Brian Siggins was a well known local historian in the Sandymount and Ringsend area. The former teacher in Ringsend Tech, passed away a few years ago but his Gerard, knowing of my interest in public house histories has passed on some of his Dad’s archives to me. One of the recent deliveries was this unique piece of Irish pub history, an original pub licence transfer from Laytown in Co. Meath in 1895. This is the front and back of the licence. The small village was famous for its beach horse racing and had thrived with the opening of a station in the village on the new Dublin to Drogheda railway line.
The pub, The Seaview Tavern, was in 1893 owned by John Joseph Curran. Curran was born on June 1st 1865 to a Drogheda merchant and William Curran and his mother Elizabeth nee McGuinness. With the assistance of his father, a very young Joseph Curran moved a few miles south seaside town of Laytown and became a publican purchasing the licensed premises that was being operated by John Bonham. The pub he bought was already a famous tavern based on the Irish Sea coast, featured in a painting that currently is available to view in the National Library. It was not long before the Curran’s new pub was appearing in the newspapers. This is from the Freeman’s Journal in 1885.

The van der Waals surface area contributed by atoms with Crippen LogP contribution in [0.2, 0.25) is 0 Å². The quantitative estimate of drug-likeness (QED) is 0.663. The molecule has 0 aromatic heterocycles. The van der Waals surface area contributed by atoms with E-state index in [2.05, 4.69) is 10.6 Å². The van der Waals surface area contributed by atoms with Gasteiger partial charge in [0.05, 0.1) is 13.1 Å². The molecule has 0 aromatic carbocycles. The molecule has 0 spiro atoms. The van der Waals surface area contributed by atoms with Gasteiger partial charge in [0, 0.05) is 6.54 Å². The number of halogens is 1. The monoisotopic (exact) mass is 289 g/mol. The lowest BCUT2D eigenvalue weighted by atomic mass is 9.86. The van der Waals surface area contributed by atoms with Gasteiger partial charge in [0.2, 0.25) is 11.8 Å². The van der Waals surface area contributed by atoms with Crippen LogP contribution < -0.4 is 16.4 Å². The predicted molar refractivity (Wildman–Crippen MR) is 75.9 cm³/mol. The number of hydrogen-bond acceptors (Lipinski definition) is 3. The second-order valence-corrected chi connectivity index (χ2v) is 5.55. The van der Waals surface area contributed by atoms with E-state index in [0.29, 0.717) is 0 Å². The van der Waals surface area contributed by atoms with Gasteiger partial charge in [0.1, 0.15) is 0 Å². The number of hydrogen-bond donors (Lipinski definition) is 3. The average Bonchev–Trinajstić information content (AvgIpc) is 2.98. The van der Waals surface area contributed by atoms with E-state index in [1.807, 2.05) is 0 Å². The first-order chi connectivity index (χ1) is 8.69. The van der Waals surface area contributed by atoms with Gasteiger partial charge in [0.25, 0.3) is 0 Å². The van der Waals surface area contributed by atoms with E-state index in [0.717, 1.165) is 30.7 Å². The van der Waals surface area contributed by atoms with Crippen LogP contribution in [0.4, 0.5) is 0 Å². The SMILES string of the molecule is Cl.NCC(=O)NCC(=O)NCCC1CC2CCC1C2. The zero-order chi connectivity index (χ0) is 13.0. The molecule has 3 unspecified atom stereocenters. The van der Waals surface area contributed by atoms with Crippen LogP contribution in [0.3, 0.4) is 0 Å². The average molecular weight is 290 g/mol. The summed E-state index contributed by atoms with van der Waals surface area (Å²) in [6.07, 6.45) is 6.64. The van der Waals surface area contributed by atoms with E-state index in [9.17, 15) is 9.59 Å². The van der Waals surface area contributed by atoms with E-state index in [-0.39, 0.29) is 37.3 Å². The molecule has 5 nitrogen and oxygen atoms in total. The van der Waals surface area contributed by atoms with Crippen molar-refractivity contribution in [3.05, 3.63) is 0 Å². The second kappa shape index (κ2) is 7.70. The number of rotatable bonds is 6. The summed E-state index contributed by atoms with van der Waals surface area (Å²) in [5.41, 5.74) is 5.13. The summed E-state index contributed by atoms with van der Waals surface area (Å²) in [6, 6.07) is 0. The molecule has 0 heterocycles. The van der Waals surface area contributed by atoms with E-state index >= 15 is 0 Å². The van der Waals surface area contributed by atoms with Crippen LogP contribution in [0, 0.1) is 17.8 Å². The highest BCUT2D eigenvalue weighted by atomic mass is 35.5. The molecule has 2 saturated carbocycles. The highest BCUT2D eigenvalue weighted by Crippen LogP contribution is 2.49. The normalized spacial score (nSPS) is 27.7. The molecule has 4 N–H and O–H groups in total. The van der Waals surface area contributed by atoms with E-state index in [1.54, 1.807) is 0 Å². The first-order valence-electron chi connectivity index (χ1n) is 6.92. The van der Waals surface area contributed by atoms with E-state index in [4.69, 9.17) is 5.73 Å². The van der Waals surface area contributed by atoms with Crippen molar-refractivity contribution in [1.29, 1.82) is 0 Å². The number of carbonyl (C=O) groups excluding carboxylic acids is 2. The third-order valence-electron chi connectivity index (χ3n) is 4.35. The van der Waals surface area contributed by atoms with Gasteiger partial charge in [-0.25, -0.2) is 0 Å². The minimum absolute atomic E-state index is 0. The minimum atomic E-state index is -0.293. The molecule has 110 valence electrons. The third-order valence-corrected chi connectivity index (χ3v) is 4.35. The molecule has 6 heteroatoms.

The pub was also a venue for a number of inquests when people were drowned in the nearby sea, whether swimming or in fishing accidents. In 1893, Curran decided to sell the Seaview Tavern and advertisements appeared in the newspapers.
The following year it was sold to Philip McArdle. It was the transfer of licence that features at the top of this post. While McArdle advertised his re-opening of the Seaview Tavern,
Although just like Curran, the local constabulary were watching and shortly after taking over McArdle found himself in court after a raid for afterhours drinking.
Curran returned to the town of his birth Drogheda where he purchased a pub at 3 West Street which had been owned by the Moran family. This is an advertisement that featured in the Drogheda Independent for his new pub in Drogheda.
Joseph Curran is listed in the 1911 Census as being married to Elizabeth (nee Hughes) who was twelve years younger than her wine Merchant and Grocer husband. They had married on June 7th 1906 in Ardcath, Co. Meath. Joseph Curran died on July 14th 1934 in a Dublin nursing home. His wife had predeceased him in April 1929, aged just forty nine. They had three children Mary (born May 1908), William (born May 1910, died October 1918) and Gerard (born 1917).
The Seaview Tavern continued to trade in Laytown firstly changing names to the Seaview Bar which was successfully run by Eamon Lyons for many years. It was later in 1996 to be renamed the Coast Inn by Benny McLoughlin.
 He was baptised in October 1868 with godparents Thomas Collan and Eliza O’Shea
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